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One Area Network is a culmination of the regional telecommunications policy framework that was agreed upon by the member countries during the 5th Heads of State Summit for the Northern Corridor Integration projects in 2014. The network partners have executed multilateral agreements to put in place aligned and affordable tariffs across the participating countries within the one network area in Uganda, Kenya, Rwanda and South Sudan.

Members States agreed to amend fiscal policies by eliminating heavy additional taxes and levies on international calls within the region. The regional calls are now at parity with the tax base for local calls.

Government’s elimination of the additional direct taxes on regional calls has in turn enabled MTN Uganda to package affordable calling rates for both roaming and international calling within this area, designed around a common regional tax exclusive base rate of sh10 per minute.

MTN’s One Network offer enables an MTN Uganda subscriber (while roaming in Kenya, Rwanda or South Sudan) to make calls to networks within the visited country and/or to make calls back to Uganda at sh360 per minute.

The new offer also enables MTN subscribers to receive calls from Uganda at zero rate while roaming with the ONA network partners.

MTN’s One Network offer enables subscribers to call Kenya, Rwanda and South Sudan at significantly reduced rates of sh330 per minute. Any subscriber from Kenya, Rwanda and South Sudan will be able to call MTN Uganda’s subscribers at similar rates.



Speaking at Connected East Africa, the inaugural regional ICT conference in Mombasa, Kenya’s Cabinet secretary for ICT, Dr. Fred Okeng’o Matiang’i said that East African countries are working towards replicating the achievements of the One Area Network initiative.

“It is not true that internet prices are so high. Our region has the cheapest internet in the whole of Africa. Our problem as East Africa has been the different tax regimes. We are now in talks to harmonise tax regimes on data and mobile money,”

Matiang’i said.

He added that governments in the region were determined to take broadband internet to the villages to help the youth to get connected.

“Expansion of broadband in Eastern Africa is a priority. Let us help the youth get connected. This is something that will help drive the economy of the region,”

Cyber security, Matiang’i said was still a challenge and that the governments of the region have to work together to fight cybercrime. He added that Kenya was working on a new law on cybercrime to help create a secure environment for businesses.

Challenges with Data Roaming

Telecom operators from across the East Africa region have issued a red light against data roaming on the recently launched One Area Network, citing infrastructure disparities among the member states.

According to the one area network, all operators across the region must use a harmonised rate for both voice and data, irrespective of the setup of their industry, before 2017.

The operators said current infrastructure limitations between the different partner states make it very costly to implement data roaming under the arrangement, across the region.

They blamed poor telecommunication infrastructure in some countries, where satellite is being used to offer broadband services, making it costly compared to those using fibre optic cables.

“The way the technology is currently set for data roaming is very complex. If a customer, for example, moves from Uganda to Kenya and wants to connect to data, Kenya must send a request back to the home network to connect the customer to the internet, making it very expensive. This is because of the infrastructure limitations between our different countries,”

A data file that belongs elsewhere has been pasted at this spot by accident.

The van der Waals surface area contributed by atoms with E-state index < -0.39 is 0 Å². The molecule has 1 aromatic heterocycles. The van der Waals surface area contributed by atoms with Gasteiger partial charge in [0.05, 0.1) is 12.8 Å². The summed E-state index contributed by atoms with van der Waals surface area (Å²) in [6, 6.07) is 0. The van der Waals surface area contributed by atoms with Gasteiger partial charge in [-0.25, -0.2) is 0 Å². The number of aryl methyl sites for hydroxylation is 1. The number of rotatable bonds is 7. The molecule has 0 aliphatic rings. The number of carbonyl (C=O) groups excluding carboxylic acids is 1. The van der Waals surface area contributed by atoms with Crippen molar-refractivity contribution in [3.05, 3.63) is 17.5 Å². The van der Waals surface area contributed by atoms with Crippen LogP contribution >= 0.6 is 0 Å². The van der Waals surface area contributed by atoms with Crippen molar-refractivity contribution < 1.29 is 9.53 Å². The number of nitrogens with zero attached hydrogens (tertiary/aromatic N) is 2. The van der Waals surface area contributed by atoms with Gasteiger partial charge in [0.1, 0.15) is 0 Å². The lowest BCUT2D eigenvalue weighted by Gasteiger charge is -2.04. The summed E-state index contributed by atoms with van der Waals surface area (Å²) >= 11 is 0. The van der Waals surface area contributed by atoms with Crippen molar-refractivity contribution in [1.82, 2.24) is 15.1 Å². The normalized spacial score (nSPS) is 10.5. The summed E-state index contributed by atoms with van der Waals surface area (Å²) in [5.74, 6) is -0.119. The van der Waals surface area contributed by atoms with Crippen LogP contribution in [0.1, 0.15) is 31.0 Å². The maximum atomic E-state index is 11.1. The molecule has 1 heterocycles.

the carrier services management consultant for Vodafone Uganda, Otaremwa Otuhumurize explained.

This was on the sidelines of the joint operators and regulators for the northern corridor integrated project meeting, at the UCC house in Kampala recently.

He said enabling data roaming would require very expensive software and hardware upgrades for most telecom operators, making it impossible to do data roaming for the moment.

“I think we might be in a better position to do data roaming after 2017, because new technology is coming up which can enable some networks to do affordable software and hardware upgrades to be able to route data from a visited network instead of sending it back home, “he said.

Harmonisation of charges under the one area network is part of a wider strategy by the four regional regulators, which also aims at seeing a common tariff adopted for mobile money transfers and SMS.

The East African leaders agreed in May meeting in Nairobi, to jointly explore mechanisms of lowering voice, messaging and data roaming charges, in order to support regional trade among the countries.

The director of competition and consumer affairs at UCC, Jonas Bantulaki said the operators’ views will be presented to their respective ICT ministries before being tabled to the next East Africa ICT forum in Kigali for discussion.

He added that a lot of negotiation must take place in order to arrive at some ground that is acceptable to all stake holders.

He said:

“Among the possible solutions now, is defining wholesale and retail price caps for roaming charges based on best prices, harmonizing SIM registration in the region to enable sharing of subscribers’ data, improving infrastructure to remove any bottlenecks and enhancing e-commerce in the region.”

He also noted that the focus should be on developing a fair usage policy for roaming rates, traffic refilling, mainly for the cross-border traffic, and absence of a framework for data roaming under one area network.

Source: New Vision Uganda

By | 2017-08-24T23:43:06+00:00 December 22nd, 2015|Categories: RESEARCH NEWS|

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